The Oct. 3 New York Times cited the research of psychology professor Adrian Raine in a story about links between early violence and criminal behavior. Raine found that boys with birth complications and abusive mothers were three times more likely to be arrested for a violent crime by age 18 than other boys. Particularly damaging, he said, is early child abuse, such as shaking a child vigorously. “We know that can lead to laceration of the white nerve fibers that link the prefrontal cortex to deeper brain structures like the amygdala, which are involved in the generation of aggressive impulses, while the prefrontal lobes inhibit those impulses.” Raine was also quoted extensively in the Oct. 6 Chronicle of Higher Education’s examination of the controversy over studies of biology and violent behavior. Other coverage ran in the (Manchester, England) Guardian, Baltimore Sun, Sacramento Bee, Detroit News and Dallas Morning News.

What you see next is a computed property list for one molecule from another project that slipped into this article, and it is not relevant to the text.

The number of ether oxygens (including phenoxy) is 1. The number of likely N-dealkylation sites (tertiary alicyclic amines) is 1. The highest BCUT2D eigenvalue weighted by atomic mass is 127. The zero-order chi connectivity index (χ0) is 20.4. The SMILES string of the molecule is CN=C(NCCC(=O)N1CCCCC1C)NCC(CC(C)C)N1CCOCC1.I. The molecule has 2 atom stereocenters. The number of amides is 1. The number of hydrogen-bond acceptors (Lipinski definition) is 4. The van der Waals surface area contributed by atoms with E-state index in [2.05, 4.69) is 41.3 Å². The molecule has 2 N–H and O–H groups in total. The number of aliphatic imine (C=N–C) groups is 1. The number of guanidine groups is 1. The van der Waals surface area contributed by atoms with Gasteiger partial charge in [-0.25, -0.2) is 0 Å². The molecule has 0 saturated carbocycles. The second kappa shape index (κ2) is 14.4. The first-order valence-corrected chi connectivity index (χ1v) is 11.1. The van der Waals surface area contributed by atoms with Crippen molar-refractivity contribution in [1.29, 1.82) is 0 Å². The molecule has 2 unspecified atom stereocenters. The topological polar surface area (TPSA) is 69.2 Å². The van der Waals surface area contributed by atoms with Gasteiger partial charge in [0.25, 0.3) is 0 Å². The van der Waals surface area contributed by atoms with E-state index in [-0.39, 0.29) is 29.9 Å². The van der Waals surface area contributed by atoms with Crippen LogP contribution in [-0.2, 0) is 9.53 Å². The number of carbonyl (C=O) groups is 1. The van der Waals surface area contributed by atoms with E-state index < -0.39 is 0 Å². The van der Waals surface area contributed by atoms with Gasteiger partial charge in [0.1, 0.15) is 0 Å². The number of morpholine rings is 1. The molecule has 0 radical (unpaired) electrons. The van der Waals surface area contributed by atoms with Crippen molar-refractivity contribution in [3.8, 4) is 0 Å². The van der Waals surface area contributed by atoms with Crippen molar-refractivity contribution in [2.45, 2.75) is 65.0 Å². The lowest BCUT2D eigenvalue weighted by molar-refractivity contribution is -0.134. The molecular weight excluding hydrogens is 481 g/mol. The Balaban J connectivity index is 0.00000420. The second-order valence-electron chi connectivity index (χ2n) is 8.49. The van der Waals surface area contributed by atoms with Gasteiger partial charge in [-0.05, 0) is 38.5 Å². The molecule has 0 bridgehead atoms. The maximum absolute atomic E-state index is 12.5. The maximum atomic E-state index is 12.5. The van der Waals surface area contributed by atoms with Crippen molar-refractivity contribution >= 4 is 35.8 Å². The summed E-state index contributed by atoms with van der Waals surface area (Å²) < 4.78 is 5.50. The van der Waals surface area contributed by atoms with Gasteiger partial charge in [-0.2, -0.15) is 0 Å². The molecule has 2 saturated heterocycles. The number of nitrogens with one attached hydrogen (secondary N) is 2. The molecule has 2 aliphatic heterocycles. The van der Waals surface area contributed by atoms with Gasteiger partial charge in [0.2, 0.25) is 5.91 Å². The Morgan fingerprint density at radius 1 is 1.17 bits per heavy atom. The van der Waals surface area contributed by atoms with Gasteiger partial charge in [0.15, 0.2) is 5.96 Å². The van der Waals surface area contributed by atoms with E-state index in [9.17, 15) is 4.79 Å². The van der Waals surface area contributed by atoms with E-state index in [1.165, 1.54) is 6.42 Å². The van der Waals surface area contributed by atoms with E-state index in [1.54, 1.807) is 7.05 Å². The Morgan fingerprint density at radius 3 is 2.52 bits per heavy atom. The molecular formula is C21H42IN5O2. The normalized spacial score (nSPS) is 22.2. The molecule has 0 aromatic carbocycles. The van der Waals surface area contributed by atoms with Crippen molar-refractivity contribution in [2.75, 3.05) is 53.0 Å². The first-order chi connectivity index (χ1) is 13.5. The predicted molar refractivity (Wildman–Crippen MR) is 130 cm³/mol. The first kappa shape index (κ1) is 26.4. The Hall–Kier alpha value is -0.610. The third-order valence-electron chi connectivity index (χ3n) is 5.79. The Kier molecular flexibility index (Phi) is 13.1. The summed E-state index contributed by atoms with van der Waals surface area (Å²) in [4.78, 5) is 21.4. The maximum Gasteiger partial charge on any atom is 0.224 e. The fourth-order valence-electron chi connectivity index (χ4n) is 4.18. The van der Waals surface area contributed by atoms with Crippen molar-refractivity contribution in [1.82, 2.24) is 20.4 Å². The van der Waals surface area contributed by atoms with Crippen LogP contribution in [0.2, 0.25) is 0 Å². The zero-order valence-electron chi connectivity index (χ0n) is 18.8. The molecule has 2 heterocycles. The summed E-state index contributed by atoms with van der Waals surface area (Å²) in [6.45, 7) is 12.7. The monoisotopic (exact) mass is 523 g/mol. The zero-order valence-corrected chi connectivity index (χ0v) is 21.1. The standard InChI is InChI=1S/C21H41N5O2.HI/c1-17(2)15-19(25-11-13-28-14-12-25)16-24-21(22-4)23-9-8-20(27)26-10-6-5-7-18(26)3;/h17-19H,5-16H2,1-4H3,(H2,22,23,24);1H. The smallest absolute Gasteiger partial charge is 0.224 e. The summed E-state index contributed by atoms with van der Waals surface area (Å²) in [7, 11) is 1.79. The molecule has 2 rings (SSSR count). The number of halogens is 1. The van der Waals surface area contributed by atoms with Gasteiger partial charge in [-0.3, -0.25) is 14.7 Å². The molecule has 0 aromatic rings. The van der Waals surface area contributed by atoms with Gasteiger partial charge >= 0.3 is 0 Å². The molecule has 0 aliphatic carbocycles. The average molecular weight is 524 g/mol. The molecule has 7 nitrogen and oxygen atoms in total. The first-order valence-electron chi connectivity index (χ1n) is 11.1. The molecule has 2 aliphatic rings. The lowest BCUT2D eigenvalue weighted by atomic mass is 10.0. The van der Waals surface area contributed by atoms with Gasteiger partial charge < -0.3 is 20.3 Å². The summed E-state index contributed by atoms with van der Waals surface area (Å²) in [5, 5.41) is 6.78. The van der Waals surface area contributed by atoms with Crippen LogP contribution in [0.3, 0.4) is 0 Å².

“Far from being one of many cliched blaxploitation movies that only serve the purpose of historical parody, ‘The Mack’ is in fact a narrative that combines the nuances of African-American folklore with the ambition of Horatio Alger,” said cinema/television professor Todd Boyd in the Oct. 1 Los Angeles Times Calendar section. Boyd authored the story, “To the Player’s Ball and Beyond. Right On,” a critical essay of an upcoming festival of African-American films in West Los Angeles.